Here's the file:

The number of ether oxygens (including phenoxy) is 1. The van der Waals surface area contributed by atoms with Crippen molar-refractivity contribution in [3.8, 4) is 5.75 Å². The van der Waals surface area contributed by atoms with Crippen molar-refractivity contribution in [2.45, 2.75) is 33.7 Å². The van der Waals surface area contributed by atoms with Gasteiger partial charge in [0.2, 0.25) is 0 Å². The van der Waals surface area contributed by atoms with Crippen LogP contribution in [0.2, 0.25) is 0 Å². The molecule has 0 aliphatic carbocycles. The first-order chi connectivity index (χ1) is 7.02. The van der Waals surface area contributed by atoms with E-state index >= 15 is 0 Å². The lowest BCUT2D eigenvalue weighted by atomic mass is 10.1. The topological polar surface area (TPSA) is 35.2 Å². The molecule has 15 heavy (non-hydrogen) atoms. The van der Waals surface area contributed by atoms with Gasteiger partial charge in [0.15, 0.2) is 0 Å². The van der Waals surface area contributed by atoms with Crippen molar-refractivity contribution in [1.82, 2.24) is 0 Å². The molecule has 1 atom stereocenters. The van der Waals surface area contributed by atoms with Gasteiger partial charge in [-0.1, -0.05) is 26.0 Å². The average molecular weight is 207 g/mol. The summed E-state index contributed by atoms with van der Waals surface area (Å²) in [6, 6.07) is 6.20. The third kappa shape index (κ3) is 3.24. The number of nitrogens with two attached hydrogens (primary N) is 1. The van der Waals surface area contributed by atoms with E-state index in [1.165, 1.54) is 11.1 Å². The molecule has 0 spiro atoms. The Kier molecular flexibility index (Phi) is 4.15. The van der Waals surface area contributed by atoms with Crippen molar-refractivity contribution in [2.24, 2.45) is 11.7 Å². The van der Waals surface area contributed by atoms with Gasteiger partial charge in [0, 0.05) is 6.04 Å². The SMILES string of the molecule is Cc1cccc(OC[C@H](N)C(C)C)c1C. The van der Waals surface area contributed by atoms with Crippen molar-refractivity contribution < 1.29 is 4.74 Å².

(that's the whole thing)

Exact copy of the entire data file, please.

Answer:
The number of ether oxygens (including phenoxy) is 1. The van der Waals surface area contributed by atoms with Crippen molar-refractivity contribution in [3.8, 4) is 5.75 Å². The van der Waals surface area contributed by atoms with Crippen molar-refractivity contribution in [2.45, 2.75) is 33.7 Å². The van der Waals surface area contributed by atoms with Gasteiger partial charge in [0.2, 0.25) is 0 Å². The van der Waals surface area contributed by atoms with Crippen LogP contribution in [0.2, 0.25) is 0 Å². The molecule has 0 aliphatic carbocycles. The first-order chi connectivity index (χ1) is 7.02. The van der Waals surface area contributed by atoms with E-state index >= 15 is 0 Å². The lowest BCUT2D eigenvalue weighted by atomic mass is 10.1. The topological polar surface area (TPSA) is 35.2 Å². The molecule has 15 heavy (non-hydrogen) atoms. The van der Waals surface area contributed by atoms with Gasteiger partial charge in [0.15, 0.2) is 0 Å². The van der Waals surface area contributed by atoms with Crippen molar-refractivity contribution in [1.82, 2.24) is 0 Å². The molecule has 1 atom stereocenters. The van der Waals surface area contributed by atoms with Gasteiger partial charge in [-0.1, -0.05) is 26.0 Å². The average molecular weight is 207 g/mol. The summed E-state index contributed by atoms with van der Waals surface area (Å²) in [6, 6.07) is 6.20. The third kappa shape index (κ3) is 3.24. The number of nitrogens with two attached hydrogens (primary N) is 1. The van der Waals surface area contributed by atoms with E-state index in [1.165, 1.54) is 11.1 Å². The molecule has 0 spiro atoms. The Kier molecular flexibility index (Phi) is 4.15. The van der Waals surface area contributed by atoms with Crippen molar-refractivity contribution in [2.24, 2.45) is 11.7 Å². The van der Waals surface area contributed by atoms with Gasteiger partial charge in [0, 0.05) is 6.04 Å². The SMILES string of the molecule is Cc1cccc(OC[C@H](N)C(C)C)c1C. The van der Waals surface area contributed by atoms with Crippen molar-refractivity contribution < 1.29 is 4.74 Å².